With the release of the UNO, IK Multimedia is delving into the realms of analogue hardware to produce a synth we can all afford. MusicTech has an exclusive chat with UNO’s designer, Erik Norlander, a man who’s no stranger to classic synths.
Over the last 40 years or so, the history of the synthesizer has been crazy. From the analogue beauties of the 70s and 80s, we’ve seen the world go digital, then go software, and then go modular and analogue again! It has been dramatic, to say the least, with seismic shifts in fashions, sounds, prices and trends.
It’s fair to say that, at present anyway, we are living in the ’anything goes’ era of the synth, where there are perhaps as many people enjoying the new era of hardware analogue synths as there are those using digital soft synths. It’s a time where perhaps hardware and software sit side by side in a kind of synth harmony.
Yet the fact that people love synths in hardware form is still surprising given what software can achieve, and it’s even more surprising when a company known for its software suddenly decides to bring out a hardware instrument like IK Multimedia is doing with its first foray into analogue with UNO Synth.
IK is not the first software company to do this, however. Arturia was a company that initially forged a path in software, with recreations of analogue classic synths, but now, of course, has an entire range of ’Brute synths, and very good they are too.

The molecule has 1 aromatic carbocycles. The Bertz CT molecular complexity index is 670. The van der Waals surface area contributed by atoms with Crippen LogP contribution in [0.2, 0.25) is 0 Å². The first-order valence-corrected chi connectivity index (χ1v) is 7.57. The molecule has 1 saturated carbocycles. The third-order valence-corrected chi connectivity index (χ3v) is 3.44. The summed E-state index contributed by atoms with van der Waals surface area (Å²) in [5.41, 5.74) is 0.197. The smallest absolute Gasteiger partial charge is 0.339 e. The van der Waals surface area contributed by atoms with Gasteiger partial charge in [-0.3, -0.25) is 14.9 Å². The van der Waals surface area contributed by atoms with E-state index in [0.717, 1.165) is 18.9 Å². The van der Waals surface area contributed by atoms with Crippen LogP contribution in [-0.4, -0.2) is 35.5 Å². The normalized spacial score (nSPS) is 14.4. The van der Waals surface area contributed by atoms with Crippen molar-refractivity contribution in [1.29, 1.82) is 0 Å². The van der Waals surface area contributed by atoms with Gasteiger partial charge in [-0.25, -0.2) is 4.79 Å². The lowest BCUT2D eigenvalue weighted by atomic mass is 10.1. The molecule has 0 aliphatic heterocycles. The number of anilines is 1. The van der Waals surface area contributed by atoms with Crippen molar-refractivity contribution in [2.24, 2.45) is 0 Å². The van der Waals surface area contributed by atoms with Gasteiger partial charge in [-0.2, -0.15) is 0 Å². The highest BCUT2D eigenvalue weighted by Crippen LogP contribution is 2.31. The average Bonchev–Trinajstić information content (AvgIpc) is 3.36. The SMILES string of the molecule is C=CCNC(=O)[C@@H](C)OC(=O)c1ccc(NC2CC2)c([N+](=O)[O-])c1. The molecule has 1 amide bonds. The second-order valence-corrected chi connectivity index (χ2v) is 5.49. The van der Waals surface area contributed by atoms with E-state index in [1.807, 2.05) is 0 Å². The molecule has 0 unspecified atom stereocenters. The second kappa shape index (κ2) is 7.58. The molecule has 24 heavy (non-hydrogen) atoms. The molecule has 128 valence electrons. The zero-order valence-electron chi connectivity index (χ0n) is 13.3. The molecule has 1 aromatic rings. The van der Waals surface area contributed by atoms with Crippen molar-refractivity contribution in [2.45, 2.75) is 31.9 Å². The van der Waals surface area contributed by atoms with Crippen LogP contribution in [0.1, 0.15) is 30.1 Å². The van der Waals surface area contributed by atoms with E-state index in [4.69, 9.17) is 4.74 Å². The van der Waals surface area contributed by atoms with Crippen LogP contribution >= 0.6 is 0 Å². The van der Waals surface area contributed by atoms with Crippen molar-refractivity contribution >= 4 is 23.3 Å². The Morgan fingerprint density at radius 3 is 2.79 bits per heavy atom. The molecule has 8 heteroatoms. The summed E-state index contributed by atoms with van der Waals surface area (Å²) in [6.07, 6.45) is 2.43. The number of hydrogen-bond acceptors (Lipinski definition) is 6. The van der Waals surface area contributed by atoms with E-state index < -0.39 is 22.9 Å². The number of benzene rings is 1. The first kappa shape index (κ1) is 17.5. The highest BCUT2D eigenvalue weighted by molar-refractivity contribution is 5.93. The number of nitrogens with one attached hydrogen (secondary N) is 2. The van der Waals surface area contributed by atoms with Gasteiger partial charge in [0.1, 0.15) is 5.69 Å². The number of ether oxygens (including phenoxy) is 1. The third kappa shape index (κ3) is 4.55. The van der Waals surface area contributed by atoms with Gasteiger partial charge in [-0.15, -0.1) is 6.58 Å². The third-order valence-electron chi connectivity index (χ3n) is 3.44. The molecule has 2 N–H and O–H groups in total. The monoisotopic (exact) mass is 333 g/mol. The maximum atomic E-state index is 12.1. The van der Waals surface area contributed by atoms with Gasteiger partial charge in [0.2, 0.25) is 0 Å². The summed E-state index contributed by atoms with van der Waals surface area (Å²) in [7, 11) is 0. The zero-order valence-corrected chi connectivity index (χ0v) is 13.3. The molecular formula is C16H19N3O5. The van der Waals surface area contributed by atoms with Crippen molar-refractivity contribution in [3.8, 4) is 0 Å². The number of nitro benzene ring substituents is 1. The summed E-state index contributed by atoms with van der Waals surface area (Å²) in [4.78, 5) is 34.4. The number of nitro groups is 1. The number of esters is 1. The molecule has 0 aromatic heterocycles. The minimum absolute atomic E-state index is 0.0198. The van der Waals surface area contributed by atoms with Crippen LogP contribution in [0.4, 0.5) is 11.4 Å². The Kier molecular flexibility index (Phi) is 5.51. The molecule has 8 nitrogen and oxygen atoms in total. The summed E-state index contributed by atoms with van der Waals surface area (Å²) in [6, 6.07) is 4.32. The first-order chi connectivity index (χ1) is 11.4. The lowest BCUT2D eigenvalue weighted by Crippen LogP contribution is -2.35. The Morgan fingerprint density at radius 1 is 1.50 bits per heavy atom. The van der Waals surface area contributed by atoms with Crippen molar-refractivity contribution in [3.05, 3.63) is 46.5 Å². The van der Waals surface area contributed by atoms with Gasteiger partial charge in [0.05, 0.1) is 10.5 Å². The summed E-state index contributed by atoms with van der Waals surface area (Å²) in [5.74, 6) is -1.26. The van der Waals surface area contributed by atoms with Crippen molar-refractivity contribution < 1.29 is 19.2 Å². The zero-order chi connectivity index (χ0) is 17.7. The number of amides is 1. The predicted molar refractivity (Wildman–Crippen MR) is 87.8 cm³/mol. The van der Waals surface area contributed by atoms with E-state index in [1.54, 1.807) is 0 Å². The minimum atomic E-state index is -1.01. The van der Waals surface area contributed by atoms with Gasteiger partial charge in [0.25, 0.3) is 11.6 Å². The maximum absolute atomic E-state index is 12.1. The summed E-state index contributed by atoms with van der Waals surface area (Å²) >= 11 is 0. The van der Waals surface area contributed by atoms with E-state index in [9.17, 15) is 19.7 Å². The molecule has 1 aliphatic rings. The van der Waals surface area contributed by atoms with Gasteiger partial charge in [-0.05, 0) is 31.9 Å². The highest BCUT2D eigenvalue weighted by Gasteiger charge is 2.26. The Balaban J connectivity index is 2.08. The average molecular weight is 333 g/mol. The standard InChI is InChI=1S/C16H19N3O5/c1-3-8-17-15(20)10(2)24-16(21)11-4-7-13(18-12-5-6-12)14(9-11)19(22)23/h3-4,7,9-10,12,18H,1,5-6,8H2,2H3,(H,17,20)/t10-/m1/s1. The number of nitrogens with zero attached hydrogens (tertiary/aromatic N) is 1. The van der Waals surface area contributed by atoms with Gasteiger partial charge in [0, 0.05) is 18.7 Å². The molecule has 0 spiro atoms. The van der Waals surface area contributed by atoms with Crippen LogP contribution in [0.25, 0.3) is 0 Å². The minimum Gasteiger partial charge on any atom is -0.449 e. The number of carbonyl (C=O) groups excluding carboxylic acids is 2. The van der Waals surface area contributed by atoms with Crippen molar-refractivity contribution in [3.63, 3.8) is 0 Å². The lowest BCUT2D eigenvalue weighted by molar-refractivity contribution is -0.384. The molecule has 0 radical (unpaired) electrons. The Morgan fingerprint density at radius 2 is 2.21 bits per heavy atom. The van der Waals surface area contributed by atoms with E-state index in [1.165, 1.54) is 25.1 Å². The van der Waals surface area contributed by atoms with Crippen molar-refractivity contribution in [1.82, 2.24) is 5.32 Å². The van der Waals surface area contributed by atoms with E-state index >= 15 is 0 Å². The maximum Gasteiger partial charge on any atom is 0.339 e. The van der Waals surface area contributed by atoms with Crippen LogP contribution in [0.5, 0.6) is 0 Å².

No-one really expected IK Multimedia to follow suit but, at this year’s Superbooth, the company stole the Berlin show by announcing the UNO Synth, a two-oscillator analogue with a 27-note touch keyboard, built-in sequencer, arpeggiator and effects. It’s ultra portable and easy to program, but the best bit is the price tag: just €244!
Erik Norlander is the designer behind the synthesizer and something of a guru of the synth world, having helped voice the legendary Alesis Andromeda. He is also a composer and producer in his own right, notching up more than 40 album credits, including nine solo LPs, plus seven releases with his Rocket Scientists project.
He has taken some time out to give MusicTech an exclusive interview about the UNO and his own thoughts on where the synth market is currently, and indeed where it’s headed…
How did you get into synth development?
I started playing piano when I was eight, and I played my first synthesizer when I was 15.
The piano had become boring by then, but hearing the sound of an analogue synthesizer live and in person really inspired and invigorated me. I started playing synths in bands in high school and eventually got into session work, even playing music for commercials and TV shows, and then making albums and touring as a professional musician in my 20s.
Around the same time, I was asked by Alesis Studio Electronics to supply some samples for their first synthesizer, the QuadraSynth. I gave them some great stuff, but then they had a lot of personnel changes at the company, and the guy who was leading the synth development left.